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I have a CouchDB instance running on one machine, and thus with its own Erlang VM process. If I have another separate Erlang application running on that machine too, is it be better to share the same VM between CouchDB and my application, or is it recommended to start a new Erlang node?

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I find most of answers in above link wrong. Erlang VM can host independently applications and manage them in fault tolerant way, actually it may even increase reliability if you follow OTP design patterns. –  user425720 Aug 27 '10 at 13:25

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There is no problem with running several VMs on the same machnie (at least recent OTP releases), however it is quite handy if you have all your applications on one Erlang node. Easier communication, dependency management, supervision, fault-tolerance - you get it for free in this case, not mentioning maintaining only one 'node' in source control system.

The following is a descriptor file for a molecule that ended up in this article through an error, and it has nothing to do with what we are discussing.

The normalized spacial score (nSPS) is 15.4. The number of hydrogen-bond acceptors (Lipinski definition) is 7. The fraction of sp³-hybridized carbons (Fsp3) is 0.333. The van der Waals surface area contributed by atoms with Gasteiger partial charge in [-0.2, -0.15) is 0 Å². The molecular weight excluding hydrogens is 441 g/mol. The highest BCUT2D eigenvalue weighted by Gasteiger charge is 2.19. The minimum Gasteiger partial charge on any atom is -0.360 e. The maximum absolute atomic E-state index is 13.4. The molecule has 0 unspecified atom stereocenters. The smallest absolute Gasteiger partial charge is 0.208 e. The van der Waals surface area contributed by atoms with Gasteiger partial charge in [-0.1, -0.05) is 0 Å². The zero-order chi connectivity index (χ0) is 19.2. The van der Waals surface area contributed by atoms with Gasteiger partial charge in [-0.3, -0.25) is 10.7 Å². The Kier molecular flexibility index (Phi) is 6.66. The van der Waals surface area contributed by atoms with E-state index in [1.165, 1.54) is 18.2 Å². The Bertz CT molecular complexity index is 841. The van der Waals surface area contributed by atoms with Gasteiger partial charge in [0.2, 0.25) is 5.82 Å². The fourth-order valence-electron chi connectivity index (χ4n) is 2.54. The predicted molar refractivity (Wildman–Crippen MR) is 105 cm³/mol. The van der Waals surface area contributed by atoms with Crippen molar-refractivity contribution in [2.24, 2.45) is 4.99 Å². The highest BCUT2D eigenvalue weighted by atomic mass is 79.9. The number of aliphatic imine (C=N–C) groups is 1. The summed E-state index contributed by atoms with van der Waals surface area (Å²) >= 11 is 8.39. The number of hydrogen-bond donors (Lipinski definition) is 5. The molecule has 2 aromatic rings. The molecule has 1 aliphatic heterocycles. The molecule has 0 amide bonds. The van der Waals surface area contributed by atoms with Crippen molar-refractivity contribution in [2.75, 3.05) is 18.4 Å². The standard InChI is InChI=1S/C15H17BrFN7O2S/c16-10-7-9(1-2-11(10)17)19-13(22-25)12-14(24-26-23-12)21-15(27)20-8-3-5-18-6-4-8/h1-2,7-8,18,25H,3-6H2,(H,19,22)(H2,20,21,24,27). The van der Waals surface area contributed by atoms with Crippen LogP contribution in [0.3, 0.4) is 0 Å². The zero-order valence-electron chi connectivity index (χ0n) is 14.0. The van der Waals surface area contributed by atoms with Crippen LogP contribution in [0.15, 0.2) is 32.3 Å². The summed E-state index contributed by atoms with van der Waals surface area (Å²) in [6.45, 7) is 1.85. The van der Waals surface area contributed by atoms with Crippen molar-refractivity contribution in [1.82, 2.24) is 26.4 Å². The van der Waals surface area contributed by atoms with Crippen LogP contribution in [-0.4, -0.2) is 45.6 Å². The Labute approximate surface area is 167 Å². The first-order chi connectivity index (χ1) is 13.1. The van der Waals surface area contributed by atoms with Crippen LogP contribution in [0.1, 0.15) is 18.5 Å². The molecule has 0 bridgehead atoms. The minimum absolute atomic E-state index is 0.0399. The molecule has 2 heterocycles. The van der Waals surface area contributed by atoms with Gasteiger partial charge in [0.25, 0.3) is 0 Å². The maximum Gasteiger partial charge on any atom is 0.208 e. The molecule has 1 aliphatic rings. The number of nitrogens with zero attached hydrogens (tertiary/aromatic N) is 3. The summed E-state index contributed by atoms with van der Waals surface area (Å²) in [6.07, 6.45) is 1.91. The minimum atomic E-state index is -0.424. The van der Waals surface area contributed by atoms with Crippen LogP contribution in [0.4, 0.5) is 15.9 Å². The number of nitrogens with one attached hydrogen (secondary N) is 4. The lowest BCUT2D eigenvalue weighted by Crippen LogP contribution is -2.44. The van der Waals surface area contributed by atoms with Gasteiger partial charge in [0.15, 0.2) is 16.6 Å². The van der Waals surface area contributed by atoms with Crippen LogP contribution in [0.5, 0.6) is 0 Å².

The problem starts with CouchDB. It does not have decent build system which let you use it as one of independent Erlang node applications. So in this case you need to have at least 2 VMs (one acts as Couch daemon, the other one hosts your application)

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While many would recommend decoupling these subsystems I would take the opposite approach. Erlang has a built in strategy to run many applications on the same release. If your applications talk to each other directly it might make sense for you to bundle them together into a release. This will make calls between the applications faster. Some will argue that all you applications now share the same fate should you need to take the system down for an upgrade that only one of the applications needs. This is a moot point with Erlang where you are distributing your applications across many nodes. Also most upgrades can be done with hot code loading.

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I agree with user425720. The link in the comment from Jonas is completely wrong and misguided. I posted my answer there as well. –  Vanson Samuel Aug 27 '10 at 13:46

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